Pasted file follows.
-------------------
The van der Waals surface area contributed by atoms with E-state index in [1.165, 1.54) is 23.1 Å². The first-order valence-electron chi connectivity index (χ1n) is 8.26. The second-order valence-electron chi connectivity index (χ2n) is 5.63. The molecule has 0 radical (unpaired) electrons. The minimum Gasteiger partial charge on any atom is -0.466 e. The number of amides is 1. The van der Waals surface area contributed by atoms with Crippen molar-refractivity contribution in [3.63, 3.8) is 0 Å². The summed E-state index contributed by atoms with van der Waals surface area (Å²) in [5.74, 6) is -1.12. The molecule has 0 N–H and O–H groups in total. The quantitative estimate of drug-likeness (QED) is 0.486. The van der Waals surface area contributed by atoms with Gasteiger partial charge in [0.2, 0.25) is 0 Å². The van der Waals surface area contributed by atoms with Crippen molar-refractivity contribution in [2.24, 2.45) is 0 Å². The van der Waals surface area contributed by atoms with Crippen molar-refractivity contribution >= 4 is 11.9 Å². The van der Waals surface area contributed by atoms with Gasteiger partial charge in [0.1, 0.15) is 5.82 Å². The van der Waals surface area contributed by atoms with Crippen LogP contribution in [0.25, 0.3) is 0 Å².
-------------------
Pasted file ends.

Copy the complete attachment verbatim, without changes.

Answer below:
The van der Waals surface area contributed by atoms with E-state index in [1.165, 1.54) is 23.1 Å². The first-order valence-electron chi connectivity index (χ1n) is 8.26. The second-order valence-electron chi connectivity index (χ2n) is 5.63. The molecule has 0 radical (unpaired) electrons. The minimum Gasteiger partial charge on any atom is -0.466 e. The number of amides is 1. The van der Waals surface area contributed by atoms with Crippen molar-refractivity contribution in [3.63, 3.8) is 0 Å². The summed E-state index contributed by atoms with van der Waals surface area (Å²) in [5.74, 6) is -1.12. The molecule has 0 N–H and O–H groups in total. The quantitative estimate of drug-likeness (QED) is 0.486. The van der Waals surface area contributed by atoms with Gasteiger partial charge in [0.2, 0.25) is 0 Å². The van der Waals surface area contributed by atoms with Crippen molar-refractivity contribution in [2.24, 2.45) is 0 Å². The van der Waals surface area contributed by atoms with Crippen molar-refractivity contribution >= 4 is 11.9 Å². The van der Waals surface area contributed by atoms with Gasteiger partial charge in [0.1, 0.15) is 5.82 Å². The van der Waals surface area contributed by atoms with Crippen LogP contribution in [0.25, 0.3) is 0 Å².